Unbelievable. He shipped it Express Post and must have had it at the post office within a couple of hours of receiving the order.
Rosauro contacted me a couple of
times regarding a purchase detail. His email responses were pretty much instantaneous. After the sale, I posted
a question in this thread and he responded by email within a few minutes. If new parts or other products are
made available, I will try to purchase them through Rosauro Photography. It's a treat to deal with someone
so professional and responsive. Thank you, Rosauro.
Our resellers are committed to maintaining the strong level of customer support Nodal Ninja is known for. YES
many thanks to Rosauro and our other resellers for the valued assistance they provide. We encourage our
customers to direct concerns or questions they may have directly to their reseller for fast prompt attention.
This also helps each reseller to better track and log customer inquires.
Tom Brown said: First impressions. The head does not really come set up.
NN3 is actually pre-assembled. You need to attach the upper assembly to lower assembly. Once you learn the
settings of your camera and lens and which detent plate will work best for your needs setup in the field takes
less than one minute.
Tom Brown said: The only document that came in my package is a sheet with a series of pictures basically
showing how the components go together.
We owe thanks to Rosauro for that this is a quick
reference guide done up with images (pictorial). Detailed instructions can be found in 9 different languages online
Tom Brown said: I tried tightening the base by adding another washer at the top. This worked OK for making the
assembly nice and stable but I could no longer feel the detents.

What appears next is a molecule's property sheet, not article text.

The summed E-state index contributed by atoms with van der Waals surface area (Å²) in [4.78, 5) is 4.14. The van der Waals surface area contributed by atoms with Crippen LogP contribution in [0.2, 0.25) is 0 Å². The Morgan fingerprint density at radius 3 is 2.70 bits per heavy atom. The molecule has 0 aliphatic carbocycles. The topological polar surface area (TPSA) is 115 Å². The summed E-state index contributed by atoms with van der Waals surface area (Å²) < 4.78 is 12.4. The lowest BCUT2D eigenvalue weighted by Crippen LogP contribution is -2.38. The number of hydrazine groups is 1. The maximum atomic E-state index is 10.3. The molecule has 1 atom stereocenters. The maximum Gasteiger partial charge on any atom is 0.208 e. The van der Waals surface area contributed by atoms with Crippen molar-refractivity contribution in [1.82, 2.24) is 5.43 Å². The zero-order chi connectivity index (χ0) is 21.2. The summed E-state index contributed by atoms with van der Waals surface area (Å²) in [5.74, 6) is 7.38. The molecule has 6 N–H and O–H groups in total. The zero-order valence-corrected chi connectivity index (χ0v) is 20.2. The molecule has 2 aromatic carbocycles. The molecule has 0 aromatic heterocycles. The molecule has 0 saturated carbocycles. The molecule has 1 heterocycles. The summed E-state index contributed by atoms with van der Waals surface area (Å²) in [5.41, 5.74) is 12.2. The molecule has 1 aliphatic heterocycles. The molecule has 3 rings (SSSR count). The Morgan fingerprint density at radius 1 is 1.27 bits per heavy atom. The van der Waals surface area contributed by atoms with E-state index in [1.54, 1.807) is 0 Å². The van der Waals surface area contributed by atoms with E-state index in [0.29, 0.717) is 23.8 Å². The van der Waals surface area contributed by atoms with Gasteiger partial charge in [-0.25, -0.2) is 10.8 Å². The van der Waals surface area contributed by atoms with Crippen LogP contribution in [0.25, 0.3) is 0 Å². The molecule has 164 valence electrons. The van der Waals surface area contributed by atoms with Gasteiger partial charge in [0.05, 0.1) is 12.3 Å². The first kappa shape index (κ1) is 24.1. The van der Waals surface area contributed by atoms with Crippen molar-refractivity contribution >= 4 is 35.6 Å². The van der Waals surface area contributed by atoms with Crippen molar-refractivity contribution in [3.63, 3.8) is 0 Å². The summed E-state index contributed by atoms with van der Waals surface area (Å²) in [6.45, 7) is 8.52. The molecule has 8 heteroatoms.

This doesn't sound right, you shouldn't need another washer. Please touch bases with Rosauro on this for a fix.
Tom Brown said: I need a detent plate with more detents
Many folks do need smaller click stop increments. NN3 ships with the smallest detent click stop ring we
currently offer - 15 degrees. This allows for 24 shots around to do a full 360 cylindrical pano. I believe this
best suits up to about a 40mm focal length. Folks using longer focal lengths should opt for the 72/0 ring which
on the one side as zero clicks. In this way you can simply reference the demarcations on the lower rotator
which are marked in 5 degree increments.
Tom Brown said: I suggest a user installable stop block that can be installed on the horizontal arm once it is
calibrated perfectly. With a stop block, the upright can simply be butted against the block and attached. As I
envision it, the block will consist of a block, a washer, and a screw.
Nick (manufacturer and inventor) is currently working on this now. Not yet sure when the extras will be available
but once they are we will post them on our website.
Tom Brown said: All in all, I am extremely pleased with the NN3… If I were to require another pano head, I would
certainly get another NN3 and I would certainly get it from Rosauro. Happy Nodal Ninja 3 user, Tom Brown
Thank YOU Tom for taking the time to share your thoughts on NN3 and also in sharing your buying experience
with Rosauro - our reseller in Canada.